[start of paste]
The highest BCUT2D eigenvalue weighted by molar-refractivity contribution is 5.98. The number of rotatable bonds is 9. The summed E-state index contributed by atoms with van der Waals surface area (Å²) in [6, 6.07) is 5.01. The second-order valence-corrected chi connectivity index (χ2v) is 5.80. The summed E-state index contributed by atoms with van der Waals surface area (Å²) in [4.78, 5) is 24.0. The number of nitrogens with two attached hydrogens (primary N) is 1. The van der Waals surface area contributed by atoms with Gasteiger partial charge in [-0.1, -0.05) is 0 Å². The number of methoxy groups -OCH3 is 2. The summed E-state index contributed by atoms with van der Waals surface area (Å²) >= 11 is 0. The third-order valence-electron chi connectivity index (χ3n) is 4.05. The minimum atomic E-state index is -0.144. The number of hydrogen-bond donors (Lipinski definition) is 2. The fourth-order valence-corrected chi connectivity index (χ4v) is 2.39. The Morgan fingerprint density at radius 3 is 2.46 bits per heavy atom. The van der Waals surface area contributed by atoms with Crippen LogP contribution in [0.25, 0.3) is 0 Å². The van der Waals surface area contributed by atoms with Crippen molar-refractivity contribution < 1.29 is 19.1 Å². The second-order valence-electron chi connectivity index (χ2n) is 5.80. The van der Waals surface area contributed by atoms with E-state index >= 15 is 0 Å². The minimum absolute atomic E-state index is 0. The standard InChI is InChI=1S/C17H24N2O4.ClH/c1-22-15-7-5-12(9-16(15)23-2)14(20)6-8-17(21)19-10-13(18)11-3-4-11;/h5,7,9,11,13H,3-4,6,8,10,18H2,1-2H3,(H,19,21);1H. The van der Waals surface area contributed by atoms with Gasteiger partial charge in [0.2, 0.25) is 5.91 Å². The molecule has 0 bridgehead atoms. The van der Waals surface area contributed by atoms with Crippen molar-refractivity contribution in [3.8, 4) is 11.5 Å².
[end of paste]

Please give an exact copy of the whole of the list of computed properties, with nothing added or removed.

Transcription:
The highest BCUT2D eigenvalue weighted by molar-refractivity contribution is 5.98. The number of rotatable bonds is 9. The summed E-state index contributed by atoms with van der Waals surface area (Å²) in [6, 6.07) is 5.01. The second-order valence-corrected chi connectivity index (χ2v) is 5.80. The summed E-state index contributed by atoms with van der Waals surface area (Å²) in [4.78, 5) is 24.0. The number of nitrogens with two attached hydrogens (primary N) is 1. The van der Waals surface area contributed by atoms with Gasteiger partial charge in [-0.1, -0.05) is 0 Å². The number of methoxy groups -OCH3 is 2. The summed E-state index contributed by atoms with van der Waals surface area (Å²) >= 11 is 0. The third-order valence-electron chi connectivity index (χ3n) is 4.05. The minimum atomic E-state index is -0.144. The number of hydrogen-bond donors (Lipinski definition) is 2. The fourth-order valence-corrected chi connectivity index (χ4v) is 2.39. The Morgan fingerprint density at radius 3 is 2.46 bits per heavy atom. The van der Waals surface area contributed by atoms with Crippen LogP contribution in [0.25, 0.3) is 0 Å². The van der Waals surface area contributed by atoms with Crippen molar-refractivity contribution < 1.29 is 19.1 Å². The second-order valence-electron chi connectivity index (χ2n) is 5.80. The van der Waals surface area contributed by atoms with E-state index >= 15 is 0 Å². The minimum absolute atomic E-state index is 0. The standard InChI is InChI=1S/C17H24N2O4.ClH/c1-22-15-7-5-12(9-16(15)23-2)14(20)6-8-17(21)19-10-13(18)11-3-4-11;/h5,7,9,11,13H,3-4,6,8,10,18H2,1-2H3,(H,19,21);1H. The van der Waals surface area contributed by atoms with Gasteiger partial charge in [0.2, 0.25) is 5.91 Å². The molecule has 0 bridgehead atoms. The van der Waals surface area contributed by atoms with Crippen molar-refractivity contribution in [3.8, 4) is 11.5 Å².